2019’s first new moon falls on January 6 at 1:28 UTC – on the night of January 5 for time zones in the Americas. This new moon will pass between the Earth and sun, to stage a partial eclipse of the sun. The January 6, 2019 partial solar eclipse starts at sunrise in Asia, then travels eastward for roughly 4 1/4 hours, finally ending sunset at Alaska’s Aleution islands.
The eclipse will be visible from Asia (China, Korea, Japan, Russia, North Pacific Ocean and Alaska’s Aleution Islands). Depending on where you live within the eclipse viewing area, this eclipse will happen during the daylight hours on January 5 or 6.
Anyone within the moon’s penumbral shadow will see varying degrees of a partial eclipse.
If you live within the eclipse viewing area, click here for eclipse times.
Eclipses always come in pairs
A solar eclipse always happens one fortnight (approximately two weeks) of a lunar eclipse. Sure enough, later this month – on the night of January 20-21, 2019 – there will be a total eclipse of the moon, visible in the Americas, Europe, Africa and the Middle East.
Often, but not always, a solar eclipse next comes after 6 lunar months (6 returns to new moon). Indeed, we find another solar eclipse taking place 6 lunar months later on July 2, 2019.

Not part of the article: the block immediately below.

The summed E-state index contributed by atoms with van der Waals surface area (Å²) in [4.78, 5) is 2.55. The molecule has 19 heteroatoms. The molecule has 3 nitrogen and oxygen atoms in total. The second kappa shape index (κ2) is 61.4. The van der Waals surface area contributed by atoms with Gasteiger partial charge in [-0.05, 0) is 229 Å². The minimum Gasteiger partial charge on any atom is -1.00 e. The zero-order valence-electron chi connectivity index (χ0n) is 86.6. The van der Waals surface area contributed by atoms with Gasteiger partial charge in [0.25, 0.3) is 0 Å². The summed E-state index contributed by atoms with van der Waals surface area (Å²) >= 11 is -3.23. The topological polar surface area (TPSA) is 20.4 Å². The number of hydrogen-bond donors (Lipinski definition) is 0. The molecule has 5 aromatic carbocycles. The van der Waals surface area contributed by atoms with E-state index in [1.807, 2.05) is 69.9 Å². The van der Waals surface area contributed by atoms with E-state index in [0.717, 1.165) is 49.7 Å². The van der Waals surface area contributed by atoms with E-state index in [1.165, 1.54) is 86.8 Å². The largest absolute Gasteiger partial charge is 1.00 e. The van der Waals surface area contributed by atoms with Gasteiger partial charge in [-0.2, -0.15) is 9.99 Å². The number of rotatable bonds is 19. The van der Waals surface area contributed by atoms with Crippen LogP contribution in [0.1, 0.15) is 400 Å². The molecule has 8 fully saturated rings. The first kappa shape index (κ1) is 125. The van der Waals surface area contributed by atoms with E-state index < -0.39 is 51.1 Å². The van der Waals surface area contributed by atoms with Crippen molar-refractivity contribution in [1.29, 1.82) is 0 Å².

Likewise, another lunar eclipse often recurs after 6 lunar months (6 returns to full moon). Once again, we find another lunar eclipse occurring 6 lunar months later on July 16, 2019, or one fortnight after the the total solar eclipse of July 2, 2019.
Because the the first solar eclipse comes so early in the year in 2019 (January 5, 2019), that leaves enough time for a third solar eclipse to occur before the end of the year in 2019. Twelve 12 lunar months (12 full moons) after this year’s first solar eclipse falls with the full moon (and lunar eclipse) of December 26, 2019.
One fortnight (or one-half lunar month) following the year’s final eclipse on 2019 December 26 will bring about the first eclipse of 2020 on January 10, 2020. But since this eclipse will be a difficult-to-see penumbral eclipse of the moon, chances are that it’ll pass without any fanfare.
In summary, the new moon falling on January 6, 2019 at 1:28 UTC will pass between the Earth and sun, to stage a partial eclipse of the sun, visible from Asia, but must be watched proper eye protection.
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[EclipseWise, AstroPixel, Earthsky]
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